FRAGMENTS OF MEMORIES INA CUP OF TEA
The memory is the place where Lavinia Rossetti’s latest works have taken shape. A world of memories, fragments of family life that shift away from their original home, move through time, find new places, expand and change meanings, fleeing from any mere biography of the artist. Then, they come forward, let themselves be seen and then close themselves up in boxes, creating an image of precious cases that hold and protect emotional echoes, ancient memories and universal sentiments.
Lavinia Rossetti’s latest collection is called Madeleine a tribute to the little French cakes that introduce the theme of involuntary memory in Marcel Proust’s À la recherche du temps perdu. Confined to bed because of an illness, the writer began a long backward journey seeking his most distant memories. At the same time, he started listening to his emotional brain, to the point that he could sense its invisible mechanisms. The madeleine appears in the first chapter of the first volume, Du côté de chez Swann. One winter’s day in Paris, dipping a petite Madeleine into a cup of tea, the narrator is overcome by an extraordinary feeling, triggered by the similarity between that flavour and something identical he had tasted in
a forgotten moment of the past. By concentrating, he recalls that when he was a child at Combray, an aunt gave him the same type of little cake, moistened in linden tea. A lost fragment of time came out of oblivion. That buttery, little shell- shaped cake soaked in tea is the key that unlocked the writer’s intuition and finally revealed what he was looking for: himself.
As she embarked on her research Lavinia Rossetti embraced Proust’s experience and realized that memories are not unchangeable photographs, they do change and are transformed each time they are recalled. The artist explains, Remembering is a dynamic process influenced by the present, by our mood, by the people around us. It is an archive that can be changed and revised, and it is sensitive to alterations in emotional connections. Each time we recall them, we delete and add details to our memories.
The series of works the artist calls Madeleinelends itself to several levels of interpretation: on the one hand, it can be a metaphor for the traveller’s emotional and cultural baggage. On the other, it reminds us that there is not a single item in our lives that is not bound to our bodies, our emotions – to the way we remember and see ourselves.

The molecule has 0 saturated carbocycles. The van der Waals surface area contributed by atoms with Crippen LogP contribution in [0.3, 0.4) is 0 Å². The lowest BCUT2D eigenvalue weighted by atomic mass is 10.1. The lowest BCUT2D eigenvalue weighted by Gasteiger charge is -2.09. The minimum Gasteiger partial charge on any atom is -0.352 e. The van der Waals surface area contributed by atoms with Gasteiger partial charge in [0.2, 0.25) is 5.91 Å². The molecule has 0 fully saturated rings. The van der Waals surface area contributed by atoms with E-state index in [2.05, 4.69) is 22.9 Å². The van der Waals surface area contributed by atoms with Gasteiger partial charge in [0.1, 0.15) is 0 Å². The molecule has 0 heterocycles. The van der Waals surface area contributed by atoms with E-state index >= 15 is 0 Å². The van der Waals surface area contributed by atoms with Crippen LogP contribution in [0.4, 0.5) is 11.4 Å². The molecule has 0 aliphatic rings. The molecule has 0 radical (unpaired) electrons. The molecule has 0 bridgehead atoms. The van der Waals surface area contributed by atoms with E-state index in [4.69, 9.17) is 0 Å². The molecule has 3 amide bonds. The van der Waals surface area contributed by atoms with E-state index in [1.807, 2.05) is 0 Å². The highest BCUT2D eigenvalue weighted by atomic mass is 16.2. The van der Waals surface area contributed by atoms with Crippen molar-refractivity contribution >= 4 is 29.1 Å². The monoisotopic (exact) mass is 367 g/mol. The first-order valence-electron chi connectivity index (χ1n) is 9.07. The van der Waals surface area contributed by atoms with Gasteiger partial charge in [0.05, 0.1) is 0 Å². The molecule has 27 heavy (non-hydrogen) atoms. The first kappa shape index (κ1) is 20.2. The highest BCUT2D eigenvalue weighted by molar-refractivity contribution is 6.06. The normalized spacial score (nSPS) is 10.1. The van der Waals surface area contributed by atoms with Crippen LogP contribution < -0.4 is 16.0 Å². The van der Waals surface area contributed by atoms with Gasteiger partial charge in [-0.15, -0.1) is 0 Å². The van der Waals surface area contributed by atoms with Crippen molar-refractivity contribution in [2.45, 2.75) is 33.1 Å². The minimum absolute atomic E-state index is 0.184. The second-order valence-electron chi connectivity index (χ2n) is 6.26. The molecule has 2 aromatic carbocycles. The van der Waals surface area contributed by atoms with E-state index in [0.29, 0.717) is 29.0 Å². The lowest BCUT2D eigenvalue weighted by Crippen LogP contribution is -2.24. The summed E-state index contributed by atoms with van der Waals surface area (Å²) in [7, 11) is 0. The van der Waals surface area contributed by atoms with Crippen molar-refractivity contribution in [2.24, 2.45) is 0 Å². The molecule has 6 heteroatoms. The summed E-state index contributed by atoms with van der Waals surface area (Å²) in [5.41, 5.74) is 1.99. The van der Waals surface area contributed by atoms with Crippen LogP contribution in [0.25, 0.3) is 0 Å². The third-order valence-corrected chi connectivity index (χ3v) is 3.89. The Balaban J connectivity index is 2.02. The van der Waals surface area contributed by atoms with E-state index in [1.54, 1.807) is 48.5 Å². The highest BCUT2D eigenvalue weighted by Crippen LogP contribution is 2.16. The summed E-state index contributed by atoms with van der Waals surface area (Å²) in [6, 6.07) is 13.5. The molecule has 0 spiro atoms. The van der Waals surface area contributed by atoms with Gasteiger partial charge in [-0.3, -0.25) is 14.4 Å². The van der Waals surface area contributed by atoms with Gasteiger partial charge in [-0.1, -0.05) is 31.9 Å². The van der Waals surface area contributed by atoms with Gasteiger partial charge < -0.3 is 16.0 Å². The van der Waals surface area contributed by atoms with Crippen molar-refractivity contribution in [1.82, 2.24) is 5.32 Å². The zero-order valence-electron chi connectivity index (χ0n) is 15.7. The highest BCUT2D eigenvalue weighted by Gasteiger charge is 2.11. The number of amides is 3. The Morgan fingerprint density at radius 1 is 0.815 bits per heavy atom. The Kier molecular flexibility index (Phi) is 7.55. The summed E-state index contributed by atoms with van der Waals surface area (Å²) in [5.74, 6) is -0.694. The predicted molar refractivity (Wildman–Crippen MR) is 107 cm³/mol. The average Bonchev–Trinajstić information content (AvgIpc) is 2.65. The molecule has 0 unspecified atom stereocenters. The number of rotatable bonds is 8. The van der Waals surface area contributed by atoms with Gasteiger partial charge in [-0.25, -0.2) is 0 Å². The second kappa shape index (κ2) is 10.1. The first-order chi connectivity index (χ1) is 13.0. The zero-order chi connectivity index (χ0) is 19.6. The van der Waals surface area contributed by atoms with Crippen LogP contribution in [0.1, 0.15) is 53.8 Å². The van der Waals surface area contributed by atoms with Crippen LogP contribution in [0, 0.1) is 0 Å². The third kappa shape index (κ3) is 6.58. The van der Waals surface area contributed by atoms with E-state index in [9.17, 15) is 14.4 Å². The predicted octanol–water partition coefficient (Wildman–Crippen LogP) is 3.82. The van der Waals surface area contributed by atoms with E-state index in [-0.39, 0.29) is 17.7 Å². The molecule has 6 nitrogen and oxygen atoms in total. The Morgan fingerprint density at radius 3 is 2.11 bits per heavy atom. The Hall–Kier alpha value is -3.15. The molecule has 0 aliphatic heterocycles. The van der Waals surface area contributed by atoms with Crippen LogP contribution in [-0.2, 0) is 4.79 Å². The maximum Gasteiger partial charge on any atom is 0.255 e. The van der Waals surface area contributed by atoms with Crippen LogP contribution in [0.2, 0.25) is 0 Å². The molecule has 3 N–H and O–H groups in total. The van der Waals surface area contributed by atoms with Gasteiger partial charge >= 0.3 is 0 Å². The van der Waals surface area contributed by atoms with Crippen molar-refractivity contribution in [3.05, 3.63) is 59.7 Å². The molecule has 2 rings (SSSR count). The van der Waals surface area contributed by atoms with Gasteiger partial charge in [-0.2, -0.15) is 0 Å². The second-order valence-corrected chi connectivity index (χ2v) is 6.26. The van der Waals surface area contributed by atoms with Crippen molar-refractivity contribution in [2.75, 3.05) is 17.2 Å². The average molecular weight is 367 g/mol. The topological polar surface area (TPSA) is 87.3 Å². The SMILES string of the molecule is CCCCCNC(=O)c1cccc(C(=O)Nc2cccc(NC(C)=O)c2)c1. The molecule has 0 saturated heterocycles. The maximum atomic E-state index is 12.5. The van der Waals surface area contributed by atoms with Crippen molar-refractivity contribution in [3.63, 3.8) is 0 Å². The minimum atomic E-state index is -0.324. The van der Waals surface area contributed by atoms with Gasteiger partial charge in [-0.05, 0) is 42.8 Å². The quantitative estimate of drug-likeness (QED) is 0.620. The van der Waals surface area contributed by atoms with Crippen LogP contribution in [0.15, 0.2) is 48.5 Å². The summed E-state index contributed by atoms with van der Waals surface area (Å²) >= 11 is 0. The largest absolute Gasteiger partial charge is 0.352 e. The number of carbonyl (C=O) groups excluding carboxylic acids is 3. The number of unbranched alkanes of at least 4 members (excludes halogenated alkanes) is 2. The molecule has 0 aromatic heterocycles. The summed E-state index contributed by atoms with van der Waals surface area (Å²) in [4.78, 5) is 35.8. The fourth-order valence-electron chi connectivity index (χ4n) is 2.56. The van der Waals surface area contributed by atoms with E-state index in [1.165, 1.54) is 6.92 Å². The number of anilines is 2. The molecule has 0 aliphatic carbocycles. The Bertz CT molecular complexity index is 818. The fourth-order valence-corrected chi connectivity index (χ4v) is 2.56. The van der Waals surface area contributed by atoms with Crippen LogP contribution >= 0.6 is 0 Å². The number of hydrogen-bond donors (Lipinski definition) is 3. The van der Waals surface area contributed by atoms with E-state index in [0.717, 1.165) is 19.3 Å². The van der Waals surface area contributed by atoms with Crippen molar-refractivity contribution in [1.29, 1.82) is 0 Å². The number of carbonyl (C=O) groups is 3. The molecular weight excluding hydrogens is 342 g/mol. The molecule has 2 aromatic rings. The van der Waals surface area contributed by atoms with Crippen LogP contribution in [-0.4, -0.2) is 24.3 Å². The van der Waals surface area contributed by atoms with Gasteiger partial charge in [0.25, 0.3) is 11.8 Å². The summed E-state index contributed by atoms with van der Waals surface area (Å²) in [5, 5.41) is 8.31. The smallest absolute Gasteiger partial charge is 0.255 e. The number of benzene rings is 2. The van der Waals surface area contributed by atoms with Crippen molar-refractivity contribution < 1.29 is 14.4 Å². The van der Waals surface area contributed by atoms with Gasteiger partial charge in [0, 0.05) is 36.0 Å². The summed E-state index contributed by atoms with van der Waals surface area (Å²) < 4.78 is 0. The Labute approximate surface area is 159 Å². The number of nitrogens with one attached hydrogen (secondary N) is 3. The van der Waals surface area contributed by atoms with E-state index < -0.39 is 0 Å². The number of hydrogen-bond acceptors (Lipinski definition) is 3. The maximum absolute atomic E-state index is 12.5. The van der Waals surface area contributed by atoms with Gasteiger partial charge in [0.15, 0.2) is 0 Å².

In her creations Lavinia destroys the conventional relationship between material and content and imbues the object with strong latent meanings. Box and jewel become a sculpture without interruptions or breaks. The oval is the shape she chooses to give form to her archive of memories: I am a sentimental person and I keep my memories
in one of those oval lockets that can hold a photo or a little secret. The sentimental jewels she refers to are deeply rooted in human culture and traditions: they can represent symbols, feelings or functions and they reached their peak in England’s Romantic Period and the Victorian Era. Made mainly with poor or inexpensive materials that enhance their symbolic value, they create a bond between the one who gives and the one who receives.
There are many elements called into play to express new concepts of beauty – materials that embody the artist’s poetic and summarize her vision of jewellery-making through experiments with a broad range of techniques applied to aluminium, iron, copper and wood. Lavinia Rossetti’s new body of work consists of brooches and necklaces, as if to emphasize the fact that the space designated to hold our memories is located between the mind and the heart. The brooches become one with the dress, covered by a portion of fabric as if to conceal and protect part of our memories. The magnet she uses to hold the box and the jewel together conveys the tension that is inherent in the act of remembering and, at the same time, it is a metaphor for the exchange and interaction between ourselves and others, between our past and the present, between feeling and rationality.
Wood is the main material the artist uses to make her Madeleines. Custodians of memories – the rings in the wood mark the passage of time; ductile but sturdy, wood retains the signs of our presence: grooves, inscriptions, defects are almost indelibly set into the wooden things we use every day. In Lavinia’s hands, wood is transformed into a precious material. She overlaps very thin veneers of different woods creating volume, then she carves, using the intaglio technique to reveal the grains, knots and colours that form landscapes.
Lavinia Rossetti’s art conveys the way experiences overlap and it definitely cannot be labelled lofty or haughty. Her jewels, reduced to a minimalist and basic essence, open up surprisingly to make room for those who want to enter.
Photo: Federico Cavicchioli, Lucy Plato Clark